To fight for an autonomous organisation of the struggle means to fight for the autonomous organisation of production at the same time. It is not possible to make a quantitative difference. In a sense, even a distinction in time phases is impossible. When workers organise their own autonomous production nuclei they are taking road that is quite different to that of the syndicalist organisation or the party. In so doing they have already taken a decisive step towards managing not only the struggle in the sense of the choice of instruments to be used, but also in the choice of aims to be reached, and not only the aims of the struggle, but also those of production.

During the revolutionary event the presence of a strong syndicalist organisation or party in the traditional sense has the immediate consequence of the proletariat being declared immature, and the conclusion that someone — syndicalist or party leaders — must decide for them. A structure for intervention is imposed on the base. Syndicalist or party meetings are always led by the same bureaucrats and specialists. Everything ends up passing over the heads of the workers. Any anarchist comrades who might eventually object to this should remember what happened in Spain at the time of the decision to enter the government, or of the struggle for the collectives. The main operative elements of the base nuclei should therefore be:

1.      The struggle. This is where the class spirit is born and developed. Here the real intentions of the parties and unions are also clarified. Methods of direct action are developed: sabotage, absenteeism, attempts at self-management destruction of work, etc.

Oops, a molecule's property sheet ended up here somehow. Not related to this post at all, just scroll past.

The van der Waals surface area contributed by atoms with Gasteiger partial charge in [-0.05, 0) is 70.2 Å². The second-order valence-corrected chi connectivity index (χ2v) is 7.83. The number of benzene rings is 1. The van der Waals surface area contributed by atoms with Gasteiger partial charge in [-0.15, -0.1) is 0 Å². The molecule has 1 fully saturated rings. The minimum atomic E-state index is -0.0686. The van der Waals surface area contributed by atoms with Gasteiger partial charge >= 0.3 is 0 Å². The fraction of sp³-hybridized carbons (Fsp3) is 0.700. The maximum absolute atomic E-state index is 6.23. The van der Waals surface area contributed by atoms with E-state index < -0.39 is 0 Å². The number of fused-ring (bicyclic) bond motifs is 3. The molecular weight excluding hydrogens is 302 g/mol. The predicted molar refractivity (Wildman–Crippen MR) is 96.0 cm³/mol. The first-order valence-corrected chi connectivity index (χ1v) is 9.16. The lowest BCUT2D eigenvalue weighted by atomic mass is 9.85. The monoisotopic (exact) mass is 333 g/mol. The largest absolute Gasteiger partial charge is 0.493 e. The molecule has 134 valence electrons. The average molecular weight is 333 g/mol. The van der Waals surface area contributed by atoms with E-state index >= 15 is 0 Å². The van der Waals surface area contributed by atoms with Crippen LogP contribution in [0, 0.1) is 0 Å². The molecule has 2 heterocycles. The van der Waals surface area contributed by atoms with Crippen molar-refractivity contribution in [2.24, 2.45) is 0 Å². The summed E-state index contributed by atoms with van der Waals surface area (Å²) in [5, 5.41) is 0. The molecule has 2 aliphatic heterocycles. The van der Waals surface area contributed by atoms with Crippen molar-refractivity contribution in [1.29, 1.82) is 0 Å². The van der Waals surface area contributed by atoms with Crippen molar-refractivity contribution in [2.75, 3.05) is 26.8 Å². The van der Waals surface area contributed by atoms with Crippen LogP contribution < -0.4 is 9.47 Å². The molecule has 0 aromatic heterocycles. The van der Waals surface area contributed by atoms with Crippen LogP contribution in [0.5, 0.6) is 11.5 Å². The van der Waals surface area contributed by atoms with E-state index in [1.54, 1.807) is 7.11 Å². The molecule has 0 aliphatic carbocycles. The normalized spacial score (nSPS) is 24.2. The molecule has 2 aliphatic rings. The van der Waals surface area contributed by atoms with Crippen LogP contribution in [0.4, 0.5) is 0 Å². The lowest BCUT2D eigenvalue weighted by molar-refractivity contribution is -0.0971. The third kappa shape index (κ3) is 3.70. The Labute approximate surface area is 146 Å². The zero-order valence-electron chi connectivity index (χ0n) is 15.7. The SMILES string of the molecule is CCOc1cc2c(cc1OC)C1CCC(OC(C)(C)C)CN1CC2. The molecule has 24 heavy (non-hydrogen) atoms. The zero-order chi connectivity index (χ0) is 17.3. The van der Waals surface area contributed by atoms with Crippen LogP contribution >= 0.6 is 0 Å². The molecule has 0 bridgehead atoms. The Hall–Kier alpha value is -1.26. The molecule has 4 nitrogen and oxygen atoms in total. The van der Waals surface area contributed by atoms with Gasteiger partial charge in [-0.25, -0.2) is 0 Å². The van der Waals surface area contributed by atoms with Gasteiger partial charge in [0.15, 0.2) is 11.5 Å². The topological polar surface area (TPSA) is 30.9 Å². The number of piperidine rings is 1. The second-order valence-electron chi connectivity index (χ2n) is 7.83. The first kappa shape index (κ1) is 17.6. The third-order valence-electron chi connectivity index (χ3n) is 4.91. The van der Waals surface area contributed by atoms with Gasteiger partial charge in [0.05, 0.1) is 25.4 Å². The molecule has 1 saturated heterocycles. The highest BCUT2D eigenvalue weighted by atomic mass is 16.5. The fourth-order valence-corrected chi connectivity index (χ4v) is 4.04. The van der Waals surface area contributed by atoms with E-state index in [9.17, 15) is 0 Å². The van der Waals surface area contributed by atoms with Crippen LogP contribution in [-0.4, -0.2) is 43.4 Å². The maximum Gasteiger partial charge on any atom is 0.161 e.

2.      Organisation. This grows from the need for confrontation and verification. It differs greatly according to time and place, but is substantially unified on the basis of common interests in the production process. Nuclei grow up, each one on a different social, economic and political grounding, but all within the limits circumscribed by the reality’ of production. This is the essence of organisation which gives the possibility of a constant reference to something unitary.

3.      Information. This must be gained through a gradual reversal of the relations of production, modifications in the division of labour and sabotage of production, with analyses of effects and limits. The gaining of information thus becomes the awakening of a political consciousness within the concrete dimension of the economy and production.

But these problems go beyond our task here and require far deeper analysis. It is to this that we recommend the reader.

Call-out for NATO 3 Trial Solidarity, January 10–26

*Free the NATO 3! Call-out for Trial Solidarity*
*January 10–26, 2014*
http://nato5support.wordpress.com/
https://www.wepay.com/donations/nato-5-defense

The NATO 3—Brent Betterly, Brian Jacob Church, Jared Chase—are scheduled to go to trial on all 11 of their conspiracy, terrorism, and arson charges on January 6th. Jury selection will begin on the 6th, with the opening statements in the trial expected to begin on the 13th and the trial itself expected to last up to 3 weeks.